Part-time drivers, all of whom carry business cards and wear slacks with white shirt and tie, are encouraged to develop charter contracts for extra income.
Not all of the company’s operations contribute directly to the bottom line. The company’s personnel manager recently had the idea of becoming certified to register people to vote. Hubka, who grew up in Arkansas as one of 13 children of a Nazarene evangelist and a schoolteacher, plans to make the service available not only in the workplace but also to the neighborhood at large. In the past, the company has also transported elderly voters to the polls.
Judy Wicks, a former waitress-turned-socially conscious Philadelphia restaurateur, sees her 1995 award as a validation of her efforts.
“The movement of seeing business as a catalyst for social change is very important,” she said. “I use good food to lure innocent customers into social activism.”
Wicks drew praise for using her restaurant to build a sense of community in the ethnically diverse environs of the University of Pennsylvania. Her lively White Dog Cafe sponsors lectures on timely issues, community tours and “sister restaurant” programs in ethnic neighborhoods of Philadelphia as well as in Cuba and Vietnam. And it serves up award-winning chow to boot.
She especially likes the idea that the Business Enterprise Trust distributes videos and write-ups about award winners to prominent colleges nationwide, including USC and UCLA, to give business students a glimpse into how socially aware corporations operate.
Sharing the trust’s growing body of knowledge “can only spread good practices,” agreed Gun Denhart, the Swedish-born co-founder and chairwoman of Hanna Andersson, a catalogue retailer that sells colorful women’s and children’s clothes out of Portland, Ore.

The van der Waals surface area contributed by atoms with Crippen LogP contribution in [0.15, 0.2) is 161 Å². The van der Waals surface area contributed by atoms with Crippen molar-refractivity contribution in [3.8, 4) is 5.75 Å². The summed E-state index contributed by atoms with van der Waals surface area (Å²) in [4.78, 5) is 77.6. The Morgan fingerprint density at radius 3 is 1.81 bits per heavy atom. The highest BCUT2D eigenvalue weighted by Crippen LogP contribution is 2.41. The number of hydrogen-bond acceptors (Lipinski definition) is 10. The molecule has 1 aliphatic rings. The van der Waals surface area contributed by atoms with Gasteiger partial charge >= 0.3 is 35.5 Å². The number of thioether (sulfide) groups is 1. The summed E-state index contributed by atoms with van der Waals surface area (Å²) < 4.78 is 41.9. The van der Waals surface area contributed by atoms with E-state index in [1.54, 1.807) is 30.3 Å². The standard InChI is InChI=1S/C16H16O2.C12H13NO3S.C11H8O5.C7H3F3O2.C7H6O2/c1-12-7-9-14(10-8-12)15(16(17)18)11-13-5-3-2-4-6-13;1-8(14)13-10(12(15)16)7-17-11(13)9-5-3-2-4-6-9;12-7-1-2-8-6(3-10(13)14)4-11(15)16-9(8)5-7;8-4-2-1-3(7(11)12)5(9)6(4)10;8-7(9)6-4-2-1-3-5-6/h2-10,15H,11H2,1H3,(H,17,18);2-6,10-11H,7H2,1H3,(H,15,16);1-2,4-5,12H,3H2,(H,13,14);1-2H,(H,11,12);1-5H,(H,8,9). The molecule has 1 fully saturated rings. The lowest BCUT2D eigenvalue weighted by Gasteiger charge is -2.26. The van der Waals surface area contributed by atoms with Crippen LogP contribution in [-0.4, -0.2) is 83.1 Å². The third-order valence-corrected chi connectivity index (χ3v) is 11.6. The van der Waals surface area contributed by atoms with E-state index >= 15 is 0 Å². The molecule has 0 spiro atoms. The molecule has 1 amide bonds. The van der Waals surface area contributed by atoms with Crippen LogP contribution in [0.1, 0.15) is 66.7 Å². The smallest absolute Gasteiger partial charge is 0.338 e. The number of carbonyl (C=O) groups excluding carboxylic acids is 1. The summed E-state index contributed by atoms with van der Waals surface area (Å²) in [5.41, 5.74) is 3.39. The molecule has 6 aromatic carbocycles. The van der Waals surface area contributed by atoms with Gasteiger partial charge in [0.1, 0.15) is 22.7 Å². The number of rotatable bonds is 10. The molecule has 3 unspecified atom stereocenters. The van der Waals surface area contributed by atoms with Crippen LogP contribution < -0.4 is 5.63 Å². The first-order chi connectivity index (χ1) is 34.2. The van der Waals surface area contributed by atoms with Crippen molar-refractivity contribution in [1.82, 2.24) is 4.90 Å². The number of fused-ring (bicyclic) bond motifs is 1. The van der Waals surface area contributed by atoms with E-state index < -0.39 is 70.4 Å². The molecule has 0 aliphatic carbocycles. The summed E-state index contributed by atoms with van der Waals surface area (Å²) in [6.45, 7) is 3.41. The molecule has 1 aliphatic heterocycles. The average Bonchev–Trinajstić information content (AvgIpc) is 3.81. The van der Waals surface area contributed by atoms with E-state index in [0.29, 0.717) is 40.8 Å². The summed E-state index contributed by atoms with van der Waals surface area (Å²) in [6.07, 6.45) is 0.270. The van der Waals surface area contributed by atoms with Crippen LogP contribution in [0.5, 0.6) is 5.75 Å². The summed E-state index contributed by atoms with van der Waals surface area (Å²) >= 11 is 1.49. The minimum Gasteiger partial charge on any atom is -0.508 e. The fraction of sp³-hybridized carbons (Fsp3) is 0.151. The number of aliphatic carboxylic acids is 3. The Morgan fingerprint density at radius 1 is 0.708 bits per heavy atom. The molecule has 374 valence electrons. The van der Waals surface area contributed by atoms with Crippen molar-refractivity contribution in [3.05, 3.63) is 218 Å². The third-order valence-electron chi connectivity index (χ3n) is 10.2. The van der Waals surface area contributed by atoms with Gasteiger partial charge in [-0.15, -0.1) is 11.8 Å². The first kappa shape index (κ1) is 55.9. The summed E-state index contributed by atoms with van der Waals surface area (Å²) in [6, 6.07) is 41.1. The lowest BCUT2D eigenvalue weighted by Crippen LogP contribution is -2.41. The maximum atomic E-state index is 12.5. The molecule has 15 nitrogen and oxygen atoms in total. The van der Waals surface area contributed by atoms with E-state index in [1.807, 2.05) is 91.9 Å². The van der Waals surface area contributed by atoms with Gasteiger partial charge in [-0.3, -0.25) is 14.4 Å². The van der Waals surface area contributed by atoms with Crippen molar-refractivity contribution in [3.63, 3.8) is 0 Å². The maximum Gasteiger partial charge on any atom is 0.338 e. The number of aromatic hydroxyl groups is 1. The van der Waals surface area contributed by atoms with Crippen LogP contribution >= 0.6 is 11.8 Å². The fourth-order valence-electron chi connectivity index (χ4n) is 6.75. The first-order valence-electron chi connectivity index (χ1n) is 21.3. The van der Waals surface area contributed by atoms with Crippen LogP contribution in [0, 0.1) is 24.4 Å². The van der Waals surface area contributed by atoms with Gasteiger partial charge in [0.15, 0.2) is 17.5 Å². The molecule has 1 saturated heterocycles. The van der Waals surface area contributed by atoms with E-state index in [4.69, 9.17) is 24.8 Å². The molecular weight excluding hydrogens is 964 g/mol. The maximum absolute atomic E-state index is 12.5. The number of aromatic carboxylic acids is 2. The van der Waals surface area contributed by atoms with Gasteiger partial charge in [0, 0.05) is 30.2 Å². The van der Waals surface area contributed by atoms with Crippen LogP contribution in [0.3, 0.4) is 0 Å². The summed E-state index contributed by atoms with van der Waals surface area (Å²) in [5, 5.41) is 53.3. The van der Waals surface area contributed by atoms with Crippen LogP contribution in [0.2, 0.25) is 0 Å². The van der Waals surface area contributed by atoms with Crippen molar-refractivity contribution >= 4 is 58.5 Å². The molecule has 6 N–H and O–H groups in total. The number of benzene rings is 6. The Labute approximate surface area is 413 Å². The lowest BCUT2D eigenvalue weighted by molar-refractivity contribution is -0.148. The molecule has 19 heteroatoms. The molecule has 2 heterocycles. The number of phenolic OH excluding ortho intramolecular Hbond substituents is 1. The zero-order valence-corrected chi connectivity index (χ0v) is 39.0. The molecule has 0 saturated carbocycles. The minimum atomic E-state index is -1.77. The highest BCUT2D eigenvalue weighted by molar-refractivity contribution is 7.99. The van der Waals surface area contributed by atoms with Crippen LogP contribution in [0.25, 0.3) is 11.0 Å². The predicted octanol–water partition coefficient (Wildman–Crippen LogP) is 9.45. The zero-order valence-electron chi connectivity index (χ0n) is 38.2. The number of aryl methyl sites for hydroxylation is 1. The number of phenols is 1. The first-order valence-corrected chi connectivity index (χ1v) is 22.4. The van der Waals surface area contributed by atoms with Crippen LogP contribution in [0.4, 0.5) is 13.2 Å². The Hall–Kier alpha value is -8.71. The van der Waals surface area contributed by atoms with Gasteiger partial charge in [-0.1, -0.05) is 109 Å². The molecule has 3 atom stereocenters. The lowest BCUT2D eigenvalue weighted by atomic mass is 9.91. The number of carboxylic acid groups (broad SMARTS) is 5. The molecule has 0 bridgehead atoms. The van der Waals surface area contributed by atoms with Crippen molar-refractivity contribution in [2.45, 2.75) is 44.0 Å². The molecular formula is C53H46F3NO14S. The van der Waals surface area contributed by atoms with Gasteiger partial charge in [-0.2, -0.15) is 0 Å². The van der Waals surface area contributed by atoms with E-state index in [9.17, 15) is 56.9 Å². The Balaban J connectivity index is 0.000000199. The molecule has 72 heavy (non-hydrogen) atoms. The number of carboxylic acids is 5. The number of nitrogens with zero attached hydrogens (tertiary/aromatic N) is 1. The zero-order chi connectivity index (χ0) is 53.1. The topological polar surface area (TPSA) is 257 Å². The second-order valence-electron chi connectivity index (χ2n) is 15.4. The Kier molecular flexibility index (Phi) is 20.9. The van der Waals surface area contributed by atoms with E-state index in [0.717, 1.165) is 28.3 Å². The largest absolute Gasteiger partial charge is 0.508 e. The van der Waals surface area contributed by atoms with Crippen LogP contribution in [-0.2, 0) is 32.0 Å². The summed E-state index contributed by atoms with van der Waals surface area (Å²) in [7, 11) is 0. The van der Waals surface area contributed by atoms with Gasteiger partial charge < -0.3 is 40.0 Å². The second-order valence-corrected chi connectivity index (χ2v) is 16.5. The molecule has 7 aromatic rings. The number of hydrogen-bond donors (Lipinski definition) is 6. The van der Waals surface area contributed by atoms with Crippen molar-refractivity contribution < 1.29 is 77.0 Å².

Denhart received a Business Enterprise Award in 1992 for her Hannadowns program, which allows customers to return used clothing in exchange for a 20% discount on new items. The hand-me-downs are then passed on to women’s and children’s shelters nationwide (thanks to free delivery by United Parcel Service).
Hanna Andersson covers 45% of its employees’ child-care costs and offers flexible scheduling. Despite all that, the company recently crashed into the harsh reality of down economic cycles when a magazine focused on the layoffs of 20 part-time order takers. (They were hired back when business picked up.)
Even so, Denhart is tempted to include more references to the company’s social responsibility in catalogues. She recently participated in the launch of “The Big Bang"--a movement in Oregon dedicated to making businesses aware of ways to make life easier for employees.
Such change, she noted, “will have to come from making management aware and from the rumblings of customers.”
The other 1995 winners are Hal Rosenbluth, CEO of Rosenbluth International, a Philadelphia-based travel agency focused on keeping employees satisfied and reducing turnover; Vermont National Bank in Brattleboro, Vt., for allowing customers to earmark deposits for loans to local enterprises, and, for lifetime achievement, the Haas family of Levi Strauss & Co.